SB 1044 Emergency Condition
Prohibits adverse action against any employee for leaving or refusing to report to work because of an “emergency condition,” defined as disaster or extreme peril to the safety at the workplace caused by natural forces or a crime, or an evacuation order due to a natural disaster or crime at the workplace, an employee’s home, or their child’s school. Pandemics are specifically excluded from the definition. Adverse actions include preventing checking mobile devices to seek emergency assistance, assess the safety, or communicate with a person to confirm their safety.
AB 2183 Ag Labor Relations
Gives unions the option to represent agricultural workers by either vote by mail (if the employer enters a “labor peace compact”) or through a newly created card check mechanism, rather than in-person secret ballot process.
Signing was conditioned on a letter signed by the United Farm Workers President and the California Labor Federation agreeing to the passage of “clarifying language” eliminating the mail-in option, and installing card check as the sole alternative to secret ballot elections; changes to be made during the 2023 legislative session. To be repealed, by its terms, as of Jan. 1, 2028.
AB 2188 Discrimination: Use of Cannabis (January 1, 2024)
The new law protects California workers from discrimination if they use cannabis off the job and away from the workplace.
Prohibits employment-related decisions based on a drug screen test finding the person to have nonpsychoactive cannabis metabolites (NCM) in their blood, hair, urine or other bodily fluids. The presence of this metabolite does not indicate current impairment, only that the worker or applicant has recently consumed cannabis. The law does not impact an employer’s right to conduct drug screening. The law applies to most employers, except the building and construction industries, and workers who are subject to federal drug testing requirements.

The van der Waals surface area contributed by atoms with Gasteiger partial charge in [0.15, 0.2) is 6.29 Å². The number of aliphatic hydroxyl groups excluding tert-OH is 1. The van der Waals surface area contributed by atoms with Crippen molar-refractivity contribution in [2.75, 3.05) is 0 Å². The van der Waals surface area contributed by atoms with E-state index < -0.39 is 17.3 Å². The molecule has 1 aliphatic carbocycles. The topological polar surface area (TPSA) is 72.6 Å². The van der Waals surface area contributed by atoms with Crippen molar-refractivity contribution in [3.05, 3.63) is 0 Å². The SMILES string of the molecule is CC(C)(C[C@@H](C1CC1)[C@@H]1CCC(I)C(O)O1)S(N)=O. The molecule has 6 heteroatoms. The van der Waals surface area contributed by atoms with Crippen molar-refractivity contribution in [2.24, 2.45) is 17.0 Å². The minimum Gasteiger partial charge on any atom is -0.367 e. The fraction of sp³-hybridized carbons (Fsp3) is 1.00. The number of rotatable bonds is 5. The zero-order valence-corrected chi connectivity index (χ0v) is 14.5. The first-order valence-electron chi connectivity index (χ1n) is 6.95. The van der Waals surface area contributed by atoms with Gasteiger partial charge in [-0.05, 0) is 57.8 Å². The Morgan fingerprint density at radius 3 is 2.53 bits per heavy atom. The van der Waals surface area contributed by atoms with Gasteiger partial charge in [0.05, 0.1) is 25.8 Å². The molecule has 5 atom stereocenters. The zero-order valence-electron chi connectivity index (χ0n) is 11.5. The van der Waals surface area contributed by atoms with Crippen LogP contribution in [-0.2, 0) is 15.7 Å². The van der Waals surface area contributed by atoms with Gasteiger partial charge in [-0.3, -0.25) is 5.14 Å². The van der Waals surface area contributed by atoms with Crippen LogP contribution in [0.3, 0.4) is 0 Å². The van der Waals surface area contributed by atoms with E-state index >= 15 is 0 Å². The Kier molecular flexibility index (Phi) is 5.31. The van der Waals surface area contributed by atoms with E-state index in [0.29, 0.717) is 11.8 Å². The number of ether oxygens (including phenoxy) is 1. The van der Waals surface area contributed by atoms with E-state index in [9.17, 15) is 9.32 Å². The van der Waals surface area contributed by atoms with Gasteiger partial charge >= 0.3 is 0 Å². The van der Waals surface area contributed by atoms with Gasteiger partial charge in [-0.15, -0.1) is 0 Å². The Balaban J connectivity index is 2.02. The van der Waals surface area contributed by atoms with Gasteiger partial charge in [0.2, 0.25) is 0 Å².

AB 2091 Reproductive Health
(September 27, 2022)
Prohibits employers and healthcare plans from releasing information identifying or relating to a person seeking/obtaining an abortion except pursuant to a subpoena, unless the subpoena is based on another state’s laws that would interfere with an individual’s abortion rights.
SB 523 Contraceptive Equity Act of 2022
Expands Fair Employment and Housing Act protected classifications to include “reproductive health decisionmaking.” This includes, but is not limited to, decisions to use/access a particular drug, device, product or medical service for reproductive health.
Prohibits, as a condition of employment, continued employment, or a benefit of employment, the disclosure of information relating to an applicant’s/employee’s reproductive health decisionmaking. The bill also requires that health benefits cover contraceptives and vasectomies as of January 2024.
California employers are encouraged to review their policies and practices to ensure they are following the State’s new employment laws.